Challenges will need to be overcome involving: speed, cost, dynamism and transparency. Ironically, these challenges with the technology are identical to the opportunities it will offer.

I greatly enjoyed writing these two essays and was extremely grateful to be awarded 88%. This unit was a favourite from third year, largely due to committed, passionate and engaging tutelage from award-winning blogger Jeff McCarthy. I was overjoyed to achieve an average of 86%, a grade I didn’t expected to attain in a unit from third year.


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CORPORATE REPUTATION MANAGEMENT: EXAM – 76%

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By achieving 76%, this exam resulted in an unexpected personal milestone of progression. Throughout the majority of tasks in third year, I was instructed to analyse a firm’s current situation and with this information, suggest a strategy for the future of the company. One can find the challenges initially faced in my other blog posts. However, I believe my success in this exam exhibits the progression I have made in efficiently applying this practice.

The exam was slightly unique, in that it was open-book and that I was asked to prepare a two-page analysis of the case-study organisation, Sports Direct, to be included in the exam. The open-book nature and the prior knowledge of the case study meant I was able to gather useful information, allowing me to construct highly detailed and specific answers.

The exam had three questions. The first was previously informed to be either CSR or Ethics. The other two were a raffle between ten topics. Commonly with exams, advice from tutors involved; out of the ten topic areas, choose four or five to cover in depth, increasing the likelihood of two of them coming up.

Sports Direct was specifically chosen because of the damage its reputation had received from various stakeholders. Through rigorous research of Sports Direct, looking at the historical timeline of negative media coverage and the manner in which Sports Direct handled the situation. I was able to see the links between the company’s failure and the theory covered in the unit.

The extent to which I achieved this was extremely surprising. When one has prepared specific questions for an exam, the anticipation of whether they are going to come up is immense. This is intensified even more where, instead of covering four-to-five topics, I had gambled with only preparing three. Time was a major influencing factor of this but I was also quietly confident that these were by far the most important issues. Despite my confidence, I was absolutely stunned when I opened the paper and saw, the three questions I had prepared for the second part all featured in the exam in the exact way I had written them. I was able to answer three out of the four question (although only two were needed) and essentially write down my answers word-for-word.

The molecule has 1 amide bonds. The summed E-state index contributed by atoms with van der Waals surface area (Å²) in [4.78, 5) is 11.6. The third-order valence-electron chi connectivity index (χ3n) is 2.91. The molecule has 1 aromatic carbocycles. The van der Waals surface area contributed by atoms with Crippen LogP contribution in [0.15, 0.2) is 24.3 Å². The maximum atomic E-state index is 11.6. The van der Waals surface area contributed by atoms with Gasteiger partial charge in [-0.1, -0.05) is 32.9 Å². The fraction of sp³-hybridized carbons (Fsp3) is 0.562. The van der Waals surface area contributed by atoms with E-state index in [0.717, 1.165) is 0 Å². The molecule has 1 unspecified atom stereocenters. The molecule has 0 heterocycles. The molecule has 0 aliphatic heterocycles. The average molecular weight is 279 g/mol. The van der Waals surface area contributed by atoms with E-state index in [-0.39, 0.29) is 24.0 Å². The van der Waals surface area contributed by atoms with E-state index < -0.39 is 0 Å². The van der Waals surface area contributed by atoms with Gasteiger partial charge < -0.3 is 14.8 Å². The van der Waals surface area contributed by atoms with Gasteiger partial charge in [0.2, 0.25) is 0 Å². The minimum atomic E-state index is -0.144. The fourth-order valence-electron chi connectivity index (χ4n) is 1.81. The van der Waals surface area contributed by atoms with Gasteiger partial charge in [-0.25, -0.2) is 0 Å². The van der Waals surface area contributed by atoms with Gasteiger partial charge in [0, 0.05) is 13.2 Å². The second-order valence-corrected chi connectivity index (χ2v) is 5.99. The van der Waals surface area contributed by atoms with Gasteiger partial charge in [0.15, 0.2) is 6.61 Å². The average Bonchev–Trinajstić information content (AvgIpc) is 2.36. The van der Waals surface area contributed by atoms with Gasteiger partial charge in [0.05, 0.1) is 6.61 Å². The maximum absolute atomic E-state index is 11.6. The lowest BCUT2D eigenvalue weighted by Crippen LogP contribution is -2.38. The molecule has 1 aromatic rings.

At the time I brazenly thought, I couldn’t have gotten luckier if I had written the exam myself. However, on further reflection, I found a great deal of pride in managing to analyse a company’s situation and prioritise the most important actions, to the extent that I had reached the same conclusions as my tutors through their choice of questioning. I believe this grade showcases the ultimate progression I have made through repeatedly engaging with this analytical practice and gives me great confidence for my future work and career.


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Strategic Marketing Management: Report – 74%

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sostac_plan_long_2This unit introduced me to the top-level of marketing and was one of the most enjoyable and challenging parts of third year. It had a significant impression on my affinity towards advertising and widened my future employment perspectives.

In the past I had been fairly sceptical of academic models in relation to their relevance in practice. Whereas, through applying PR Smith’s SOSTAC® framework and various other analysis tools in this unit, I found my opinions of theory to favourably change.

In a group of three, my task was to fully apply SOSTAC® to Nestle, specifically its baby food division. We first conducted a situation analysis and then using this information, justly proposed objectives, creative targeted actions and controlling measures.

The initial situation analysis process required logical, problem-solving thinking. We needed to weigh up: which market, product and consumer would provide the most value in targeting. While taking into account extenuating circumstances involving boycott actions against Nestle.